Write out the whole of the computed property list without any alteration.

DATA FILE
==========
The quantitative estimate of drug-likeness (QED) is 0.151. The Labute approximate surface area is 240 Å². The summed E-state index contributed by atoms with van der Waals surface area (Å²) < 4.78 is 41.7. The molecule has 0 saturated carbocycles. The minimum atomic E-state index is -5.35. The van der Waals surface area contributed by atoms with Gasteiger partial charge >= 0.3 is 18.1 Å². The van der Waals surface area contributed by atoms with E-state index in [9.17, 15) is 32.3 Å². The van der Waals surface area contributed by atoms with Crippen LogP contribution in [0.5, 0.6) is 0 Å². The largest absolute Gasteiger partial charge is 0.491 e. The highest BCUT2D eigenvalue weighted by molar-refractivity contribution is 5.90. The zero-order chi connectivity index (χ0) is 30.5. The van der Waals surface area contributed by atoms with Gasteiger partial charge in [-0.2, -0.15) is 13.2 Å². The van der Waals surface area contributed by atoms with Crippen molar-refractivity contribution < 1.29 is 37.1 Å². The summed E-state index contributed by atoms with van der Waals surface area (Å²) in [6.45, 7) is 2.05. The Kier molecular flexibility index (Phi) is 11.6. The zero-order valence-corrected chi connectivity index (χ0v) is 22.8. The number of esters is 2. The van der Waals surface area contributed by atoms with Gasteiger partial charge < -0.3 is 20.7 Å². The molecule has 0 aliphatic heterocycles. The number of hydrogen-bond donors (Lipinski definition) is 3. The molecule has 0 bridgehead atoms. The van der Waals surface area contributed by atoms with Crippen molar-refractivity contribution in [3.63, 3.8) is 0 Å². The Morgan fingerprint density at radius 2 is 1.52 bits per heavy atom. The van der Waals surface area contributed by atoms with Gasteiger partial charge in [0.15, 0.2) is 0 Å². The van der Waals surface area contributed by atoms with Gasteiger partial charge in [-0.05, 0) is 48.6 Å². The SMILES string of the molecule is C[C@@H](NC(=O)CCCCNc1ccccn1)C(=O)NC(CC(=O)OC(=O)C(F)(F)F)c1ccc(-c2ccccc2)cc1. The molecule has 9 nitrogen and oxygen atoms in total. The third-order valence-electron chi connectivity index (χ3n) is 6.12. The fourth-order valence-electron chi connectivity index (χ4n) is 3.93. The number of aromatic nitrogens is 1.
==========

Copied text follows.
The quantitative estimate of drug-likeness (QED) is 0.151. The Labute approximate surface area is 240 Å². The summed E-state index contributed by atoms with van der Waals surface area (Å²) < 4.78 is 41.7. The molecule has 0 saturated carbocycles. The minimum atomic E-state index is -5.35. The van der Waals surface area contributed by atoms with Gasteiger partial charge >= 0.3 is 18.1 Å². The van der Waals surface area contributed by atoms with E-state index in [9.17, 15) is 32.3 Å². The van der Waals surface area contributed by atoms with Crippen LogP contribution in [0.5, 0.6) is 0 Å². The largest absolute Gasteiger partial charge is 0.491 e. The highest BCUT2D eigenvalue weighted by molar-refractivity contribution is 5.90. The zero-order chi connectivity index (χ0) is 30.5. The van der Waals surface area contributed by atoms with Gasteiger partial charge in [-0.2, -0.15) is 13.2 Å². The van der Waals surface area contributed by atoms with Crippen molar-refractivity contribution < 1.29 is 37.1 Å². The summed E-state index contributed by atoms with van der Waals surface area (Å²) in [6.45, 7) is 2.05. The Kier molecular flexibility index (Phi) is 11.6. The zero-order valence-corrected chi connectivity index (χ0v) is 22.8. The number of esters is 2. The van der Waals surface area contributed by atoms with Gasteiger partial charge < -0.3 is 20.7 Å². The molecule has 0 aliphatic heterocycles. The number of hydrogen-bond donors (Lipinski definition) is 3. The molecule has 0 bridgehead atoms. The van der Waals surface area contributed by atoms with Crippen molar-refractivity contribution in [3.63, 3.8) is 0 Å². The Morgan fingerprint density at radius 2 is 1.52 bits per heavy atom. The van der Waals surface area contributed by atoms with Gasteiger partial charge in [0.15, 0.2) is 0 Å². The van der Waals surface area contributed by atoms with Gasteiger partial charge in [-0.05, 0) is 48.6 Å². The SMILES string of the molecule is C[C@@H](NC(=O)CCCCNc1ccccn1)C(=O)NC(CC(=O)OC(=O)C(F)(F)F)c1ccc(-c2ccccc2)cc1. The molecule has 9 nitrogen and oxygen atoms in total. The third-order valence-electron chi connectivity index (χ3n) is 6.12. The fourth-order valence-electron chi connectivity index (χ4n) is 3.93. The number of aromatic nitrogens is 1.